The tool comprises of the following five sub-tests that measure critical thinking as an amalgamation of knowledge, skills, and attitudes:

  • Inference
  • Recognition of assumptions
  • Deduction
  • Interpretation
  • Evaluation of arguments

Professionals who score high in these sub-tests can figure out and examine the influences, assumptions, as well as biases that may influence them. They take a step back from the conflict and strategically assess the strengths and weaknesses of conclusions, alternative solutions or approaches to problems. They take decisions that help to answer the apt questions, resolve the right kind of the issues, improve productivity, and mitigate risk. They are also able to motivate and inspire people and intellectually provide solid reasons for their actions. Irrespective of the fact whether these leaders lead departments, teams, or the organisation, they apply their critical thinking skills to their respective roles and thereby offer their organisations a competitive edge.

These leaders can understand how their actions and decisions influence the overall business of the organisation both internally and externally outside the realm of their narrow functional silos. They are also able to strike a balance between department or team issues with larger organisational issues and thereby embrace a larger scale of responsibility for the success of their organisation.

Critically thinking leaders are able to comprehend the overall functioning of the organisation as well as how the individual parts work together contextually. It is entirely different to understand one’s role as a leader and at the same time to be able to understand how to move in a certain direction and directly impact the larger outcome. Critically thinking leaders operate from a broader perspective so that they ensure the right kind of problems are addressed, and they take risks that are acceptable. They are also able to distinguish between short-term gains and sustainable long-term outcome and lead accordingly.

When an organisation has leaders that think critically, it is of great advantage as these leaders understand the impact of their decisions on the overall business. They thus ensure that the decisions they make are aligned with the organisational goals, and they are also accountable for the outcome. This kind of leadership behaviour is what is expected by the ‘new normal’. Hence it is important to emphasise on critical thinking for leadership development.

Critical Thinking Can be Taught and Learnt

The good news is that critical thinking is a skill that can be taught and learnt. Anyone can learn how to recognise and utilise critical thinking skills and how they can always get better than what they are. The challenge, however, lies in not to unlearn or discard what has been learnt in the past, but to build upon the existing traditional competencies with a new and more complex set of skills, sensitivities, and tools. Leaders in this ‘new normal’ need to learn how to think clearly, how to be discerning, how to think wisely, and how they can be accountable for their impact on the business of the organisation.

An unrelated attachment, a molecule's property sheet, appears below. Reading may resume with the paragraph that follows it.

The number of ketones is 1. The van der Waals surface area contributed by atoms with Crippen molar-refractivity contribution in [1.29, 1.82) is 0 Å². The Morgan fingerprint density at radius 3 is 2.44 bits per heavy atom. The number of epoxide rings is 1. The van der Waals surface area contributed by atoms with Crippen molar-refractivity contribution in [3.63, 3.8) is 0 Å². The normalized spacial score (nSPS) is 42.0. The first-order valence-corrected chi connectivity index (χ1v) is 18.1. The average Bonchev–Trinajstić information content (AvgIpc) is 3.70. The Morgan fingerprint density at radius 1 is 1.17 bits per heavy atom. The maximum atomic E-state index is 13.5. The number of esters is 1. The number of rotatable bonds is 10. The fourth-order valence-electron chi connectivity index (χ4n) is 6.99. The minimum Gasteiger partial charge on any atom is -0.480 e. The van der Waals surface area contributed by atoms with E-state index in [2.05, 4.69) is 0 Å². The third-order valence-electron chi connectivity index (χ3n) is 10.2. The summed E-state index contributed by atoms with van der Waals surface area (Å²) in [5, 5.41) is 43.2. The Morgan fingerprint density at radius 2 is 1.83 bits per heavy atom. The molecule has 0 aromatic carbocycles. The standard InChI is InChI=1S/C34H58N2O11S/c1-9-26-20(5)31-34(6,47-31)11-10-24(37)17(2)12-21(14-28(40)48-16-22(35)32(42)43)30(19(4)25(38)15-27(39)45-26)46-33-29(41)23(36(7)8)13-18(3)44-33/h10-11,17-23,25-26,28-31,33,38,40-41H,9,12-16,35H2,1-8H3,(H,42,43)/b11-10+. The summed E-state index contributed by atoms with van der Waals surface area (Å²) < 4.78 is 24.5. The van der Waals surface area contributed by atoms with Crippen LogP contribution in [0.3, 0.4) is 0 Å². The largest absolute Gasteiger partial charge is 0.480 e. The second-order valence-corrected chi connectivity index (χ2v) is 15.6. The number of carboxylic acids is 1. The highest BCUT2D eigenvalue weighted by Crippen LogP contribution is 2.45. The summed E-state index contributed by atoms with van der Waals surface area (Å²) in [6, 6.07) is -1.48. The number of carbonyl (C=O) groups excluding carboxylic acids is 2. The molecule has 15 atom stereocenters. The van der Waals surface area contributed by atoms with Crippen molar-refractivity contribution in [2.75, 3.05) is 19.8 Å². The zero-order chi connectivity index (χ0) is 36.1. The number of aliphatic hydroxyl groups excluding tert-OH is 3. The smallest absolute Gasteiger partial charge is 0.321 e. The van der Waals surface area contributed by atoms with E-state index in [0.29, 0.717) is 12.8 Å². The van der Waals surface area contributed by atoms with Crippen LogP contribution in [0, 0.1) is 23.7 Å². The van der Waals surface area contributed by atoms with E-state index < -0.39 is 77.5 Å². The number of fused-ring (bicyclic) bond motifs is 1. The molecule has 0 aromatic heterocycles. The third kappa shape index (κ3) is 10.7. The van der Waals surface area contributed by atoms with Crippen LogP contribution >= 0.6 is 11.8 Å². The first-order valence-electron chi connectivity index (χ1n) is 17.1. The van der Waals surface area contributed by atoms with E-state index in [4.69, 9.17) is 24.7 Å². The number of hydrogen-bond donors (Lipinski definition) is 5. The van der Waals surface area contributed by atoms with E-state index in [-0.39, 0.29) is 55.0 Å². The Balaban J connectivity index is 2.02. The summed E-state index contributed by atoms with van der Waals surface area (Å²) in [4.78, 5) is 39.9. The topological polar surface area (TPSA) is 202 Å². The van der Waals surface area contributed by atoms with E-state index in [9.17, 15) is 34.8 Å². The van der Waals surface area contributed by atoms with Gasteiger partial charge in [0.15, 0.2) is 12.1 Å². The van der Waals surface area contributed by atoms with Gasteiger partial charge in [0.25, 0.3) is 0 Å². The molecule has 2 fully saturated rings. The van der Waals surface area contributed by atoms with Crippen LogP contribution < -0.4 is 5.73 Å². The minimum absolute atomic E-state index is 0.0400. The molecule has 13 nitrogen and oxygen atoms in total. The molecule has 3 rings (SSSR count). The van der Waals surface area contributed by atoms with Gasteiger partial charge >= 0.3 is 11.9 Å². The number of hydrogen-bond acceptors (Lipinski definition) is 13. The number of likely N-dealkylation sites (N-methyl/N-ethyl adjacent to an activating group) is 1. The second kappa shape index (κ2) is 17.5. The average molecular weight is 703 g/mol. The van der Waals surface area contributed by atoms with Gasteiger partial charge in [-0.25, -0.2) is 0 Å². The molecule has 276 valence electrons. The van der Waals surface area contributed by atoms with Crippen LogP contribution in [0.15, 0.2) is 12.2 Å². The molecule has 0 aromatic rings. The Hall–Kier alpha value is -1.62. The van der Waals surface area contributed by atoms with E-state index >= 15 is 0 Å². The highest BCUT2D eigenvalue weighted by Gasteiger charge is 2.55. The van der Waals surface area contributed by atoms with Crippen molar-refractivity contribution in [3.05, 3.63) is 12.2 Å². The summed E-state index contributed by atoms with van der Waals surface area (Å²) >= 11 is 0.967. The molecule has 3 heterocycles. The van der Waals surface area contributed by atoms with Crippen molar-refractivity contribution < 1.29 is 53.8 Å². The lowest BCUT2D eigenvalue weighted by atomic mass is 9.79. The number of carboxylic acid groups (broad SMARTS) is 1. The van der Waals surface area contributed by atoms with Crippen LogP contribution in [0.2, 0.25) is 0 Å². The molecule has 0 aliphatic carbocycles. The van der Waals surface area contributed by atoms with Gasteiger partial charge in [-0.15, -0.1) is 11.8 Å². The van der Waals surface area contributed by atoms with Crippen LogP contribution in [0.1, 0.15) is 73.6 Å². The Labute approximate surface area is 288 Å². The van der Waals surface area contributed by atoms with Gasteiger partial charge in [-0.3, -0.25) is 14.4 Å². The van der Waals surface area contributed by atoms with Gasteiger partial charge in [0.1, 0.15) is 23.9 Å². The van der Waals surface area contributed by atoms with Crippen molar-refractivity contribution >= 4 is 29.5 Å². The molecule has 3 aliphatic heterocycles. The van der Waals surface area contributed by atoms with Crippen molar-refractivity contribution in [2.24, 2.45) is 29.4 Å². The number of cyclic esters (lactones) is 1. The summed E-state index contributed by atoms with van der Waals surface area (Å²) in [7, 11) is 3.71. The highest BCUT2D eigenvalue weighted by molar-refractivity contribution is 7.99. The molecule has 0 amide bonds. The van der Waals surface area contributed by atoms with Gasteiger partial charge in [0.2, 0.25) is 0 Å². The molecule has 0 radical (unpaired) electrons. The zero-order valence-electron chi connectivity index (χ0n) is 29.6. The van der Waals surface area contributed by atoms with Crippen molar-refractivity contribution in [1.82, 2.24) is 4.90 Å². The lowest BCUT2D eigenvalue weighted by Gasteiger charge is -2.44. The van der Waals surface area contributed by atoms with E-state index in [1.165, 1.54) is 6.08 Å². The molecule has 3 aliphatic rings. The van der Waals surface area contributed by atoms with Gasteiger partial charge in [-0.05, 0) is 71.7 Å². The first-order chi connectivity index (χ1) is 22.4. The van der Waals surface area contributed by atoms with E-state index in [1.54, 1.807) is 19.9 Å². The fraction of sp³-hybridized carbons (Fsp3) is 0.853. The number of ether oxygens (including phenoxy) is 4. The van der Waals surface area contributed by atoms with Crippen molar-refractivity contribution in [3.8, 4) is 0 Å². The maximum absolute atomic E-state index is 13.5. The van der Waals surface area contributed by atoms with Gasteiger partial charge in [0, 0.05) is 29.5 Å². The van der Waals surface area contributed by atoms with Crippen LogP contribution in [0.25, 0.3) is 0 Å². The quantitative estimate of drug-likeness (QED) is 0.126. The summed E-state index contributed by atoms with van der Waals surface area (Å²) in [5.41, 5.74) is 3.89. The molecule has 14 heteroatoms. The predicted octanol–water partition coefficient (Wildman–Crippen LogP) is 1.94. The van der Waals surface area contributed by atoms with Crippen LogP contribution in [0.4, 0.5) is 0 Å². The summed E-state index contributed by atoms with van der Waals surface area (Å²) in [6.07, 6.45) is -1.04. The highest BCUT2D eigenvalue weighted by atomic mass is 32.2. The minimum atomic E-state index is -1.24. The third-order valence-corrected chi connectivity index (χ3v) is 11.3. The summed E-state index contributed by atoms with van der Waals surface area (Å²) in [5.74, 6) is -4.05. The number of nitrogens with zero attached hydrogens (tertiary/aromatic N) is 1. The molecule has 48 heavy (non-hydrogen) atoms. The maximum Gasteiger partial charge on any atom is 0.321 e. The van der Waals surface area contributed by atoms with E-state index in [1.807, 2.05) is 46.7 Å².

Discovering the Right Leadership Courses

Taking up the right leadership courses can significantly impact critical thinking. But the process is a tad more challenging than merely improving a behavioural skill, as it is not easy to measure critical thinking skills. Like any other skill sets, the key to build critical thinking is to practice, practice, and practice. The catch here is to frame the concept of practice within a relevant context. To acquire critical thinking skills, you need to actively participate in learning experiences that compel you to consider new ways of thinking and acting in a manner that is directly related to the contextual scenario that you are in.

Developing Your Critical Thinking Skills

Besides enrolling in the right kind of leadership courses, leaders need to be in charge of their critical thinking development by taking the following actions:

  • Solicit feedback about your critical thinking skills from a trusted colleague, boss, or coach.
  • Continually challenge yourself to develop a better and deeper understanding of your organisation’s business especially the financial and strategic drivers that warrant success.
  • Always resort to multiple data sources to frame a web of information before you make a particular decision or arrive at a conclusion.
  • Always take a good amount of time to think, focus, and reflect on important issues in hand.
  • Always ensure that you ask for opinions, feedback, and critique from others. Be open and willing to accept others’ ideas and alternatives if need be.


Alexi Gavrielatos

Business Development at EmployeeConnect